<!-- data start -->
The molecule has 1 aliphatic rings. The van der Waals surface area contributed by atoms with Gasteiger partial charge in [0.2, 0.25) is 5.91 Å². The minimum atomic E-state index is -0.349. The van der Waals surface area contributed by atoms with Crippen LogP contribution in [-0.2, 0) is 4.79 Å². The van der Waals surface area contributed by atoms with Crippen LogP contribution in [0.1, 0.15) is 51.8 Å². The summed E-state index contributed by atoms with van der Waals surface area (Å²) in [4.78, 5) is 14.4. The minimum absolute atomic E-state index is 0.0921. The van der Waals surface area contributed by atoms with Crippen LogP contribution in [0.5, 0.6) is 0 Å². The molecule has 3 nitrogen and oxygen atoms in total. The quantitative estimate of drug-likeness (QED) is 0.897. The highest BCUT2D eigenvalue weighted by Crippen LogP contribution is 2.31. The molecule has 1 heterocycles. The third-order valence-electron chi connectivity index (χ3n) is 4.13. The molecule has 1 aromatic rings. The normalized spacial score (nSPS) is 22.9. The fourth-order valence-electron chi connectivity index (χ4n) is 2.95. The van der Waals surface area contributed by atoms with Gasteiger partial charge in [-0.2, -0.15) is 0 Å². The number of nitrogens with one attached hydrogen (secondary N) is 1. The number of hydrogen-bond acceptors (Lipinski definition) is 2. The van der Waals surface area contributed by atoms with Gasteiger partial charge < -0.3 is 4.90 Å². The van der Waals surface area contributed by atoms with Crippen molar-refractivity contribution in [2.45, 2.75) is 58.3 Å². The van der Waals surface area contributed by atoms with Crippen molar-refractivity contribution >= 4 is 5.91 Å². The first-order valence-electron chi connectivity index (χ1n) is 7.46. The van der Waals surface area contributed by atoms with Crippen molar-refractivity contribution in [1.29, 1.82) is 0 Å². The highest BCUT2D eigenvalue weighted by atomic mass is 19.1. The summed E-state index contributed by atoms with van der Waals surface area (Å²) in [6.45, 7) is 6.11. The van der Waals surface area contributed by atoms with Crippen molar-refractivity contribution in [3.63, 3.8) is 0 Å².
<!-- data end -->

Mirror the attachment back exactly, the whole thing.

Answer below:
The molecule has 1 aliphatic rings. The van der Waals surface area contributed by atoms with Gasteiger partial charge in [0.2, 0.25) is 5.91 Å². The minimum atomic E-state index is -0.349. The van der Waals surface area contributed by atoms with Crippen LogP contribution in [-0.2, 0) is 4.79 Å². The van der Waals surface area contributed by atoms with Crippen LogP contribution in [0.1, 0.15) is 51.8 Å². The summed E-state index contributed by atoms with van der Waals surface area (Å²) in [4.78, 5) is 14.4. The minimum absolute atomic E-state index is 0.0921. The van der Waals surface area contributed by atoms with Crippen LogP contribution in [0.5, 0.6) is 0 Å². The molecule has 3 nitrogen and oxygen atoms in total. The quantitative estimate of drug-likeness (QED) is 0.897. The highest BCUT2D eigenvalue weighted by Crippen LogP contribution is 2.31. The molecule has 1 heterocycles. The third-order valence-electron chi connectivity index (χ3n) is 4.13. The molecule has 1 aromatic rings. The normalized spacial score (nSPS) is 22.9. The fourth-order valence-electron chi connectivity index (χ4n) is 2.95. The van der Waals surface area contributed by atoms with Gasteiger partial charge in [-0.2, -0.15) is 0 Å². The number of nitrogens with one attached hydrogen (secondary N) is 1. The number of hydrogen-bond acceptors (Lipinski definition) is 2. The van der Waals surface area contributed by atoms with Gasteiger partial charge < -0.3 is 4.90 Å². The van der Waals surface area contributed by atoms with Crippen molar-refractivity contribution in [2.45, 2.75) is 58.3 Å². The van der Waals surface area contributed by atoms with Crippen molar-refractivity contribution >= 4 is 5.91 Å². The first-order valence-electron chi connectivity index (χ1n) is 7.46. The van der Waals surface area contributed by atoms with Crippen molar-refractivity contribution in [1.29, 1.82) is 0 Å². The highest BCUT2D eigenvalue weighted by atomic mass is 19.1. The summed E-state index contributed by atoms with van der Waals surface area (Å²) in [6.45, 7) is 6.11. The van der Waals surface area contributed by atoms with Crippen molar-refractivity contribution in [3.63, 3.8) is 0 Å².